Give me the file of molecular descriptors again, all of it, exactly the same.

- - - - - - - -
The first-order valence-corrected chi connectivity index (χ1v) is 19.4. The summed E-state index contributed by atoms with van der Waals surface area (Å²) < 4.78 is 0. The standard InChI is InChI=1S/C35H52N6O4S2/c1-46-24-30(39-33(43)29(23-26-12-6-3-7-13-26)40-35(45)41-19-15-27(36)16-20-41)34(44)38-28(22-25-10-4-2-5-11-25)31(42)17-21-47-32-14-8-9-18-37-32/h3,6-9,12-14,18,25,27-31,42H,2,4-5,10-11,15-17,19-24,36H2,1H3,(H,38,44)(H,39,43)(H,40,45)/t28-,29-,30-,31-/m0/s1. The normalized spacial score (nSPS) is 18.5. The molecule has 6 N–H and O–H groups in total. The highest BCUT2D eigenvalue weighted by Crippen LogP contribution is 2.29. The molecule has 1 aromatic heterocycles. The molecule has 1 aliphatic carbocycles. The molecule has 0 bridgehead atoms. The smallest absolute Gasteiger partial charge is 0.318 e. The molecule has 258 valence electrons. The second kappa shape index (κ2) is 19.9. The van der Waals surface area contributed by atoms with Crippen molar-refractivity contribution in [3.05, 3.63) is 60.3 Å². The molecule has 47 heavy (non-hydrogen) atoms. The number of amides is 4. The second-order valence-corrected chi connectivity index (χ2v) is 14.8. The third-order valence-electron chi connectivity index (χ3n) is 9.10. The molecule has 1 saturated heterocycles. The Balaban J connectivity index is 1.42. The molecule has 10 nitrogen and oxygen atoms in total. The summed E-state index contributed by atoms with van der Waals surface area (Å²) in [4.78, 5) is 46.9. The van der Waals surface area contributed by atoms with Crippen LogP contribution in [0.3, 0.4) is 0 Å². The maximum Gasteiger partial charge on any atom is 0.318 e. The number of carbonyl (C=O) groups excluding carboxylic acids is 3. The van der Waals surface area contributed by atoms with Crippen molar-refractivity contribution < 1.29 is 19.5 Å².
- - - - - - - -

The first-order valence-corrected chi connectivity index (χ1v) is 19.4. The summed E-state index contributed by atoms with van der Waals surface area (Å²) < 4.78 is 0. The standard InChI is InChI=1S/C35H52N6O4S2/c1-46-24-30(39-33(43)29(23-26-12-6-3-7-13-26)40-35(45)41-19-15-27(36)16-20-41)34(44)38-28(22-25-10-4-2-5-11-25)31(42)17-21-47-32-14-8-9-18-37-32/h3,6-9,12-14,18,25,27-31,42H,2,4-5,10-11,15-17,19-24,36H2,1H3,(H,38,44)(H,39,43)(H,40,45)/t28-,29-,30-,31-/m0/s1. The normalized spacial score (nSPS) is 18.5. The molecule has 6 N–H and O–H groups in total. The highest BCUT2D eigenvalue weighted by Crippen LogP contribution is 2.29. The molecule has 1 aromatic heterocycles. The molecule has 1 aliphatic carbocycles. The molecule has 0 bridgehead atoms. The smallest absolute Gasteiger partial charge is 0.318 e. The molecule has 258 valence electrons. The second kappa shape index (κ2) is 19.9. The van der Waals surface area contributed by atoms with Crippen molar-refractivity contribution in [3.05, 3.63) is 60.3 Å². The molecule has 47 heavy (non-hydrogen) atoms. The number of amides is 4. The second-order valence-corrected chi connectivity index (χ2v) is 14.8. The third-order valence-electron chi connectivity index (χ3n) is 9.10. The molecule has 1 saturated heterocycles. The Balaban J connectivity index is 1.42. The molecule has 10 nitrogen and oxygen atoms in total. The summed E-state index contributed by atoms with van der Waals surface area (Å²) in [4.78, 5) is 46.9. The van der Waals surface area contributed by atoms with Crippen LogP contribution in [0.3, 0.4) is 0 Å². The maximum Gasteiger partial charge on any atom is 0.318 e. The number of carbonyl (C=O) groups excluding carboxylic acids is 3. The van der Waals surface area contributed by atoms with Crippen molar-refractivity contribution < 1.29 is 19.5 Å².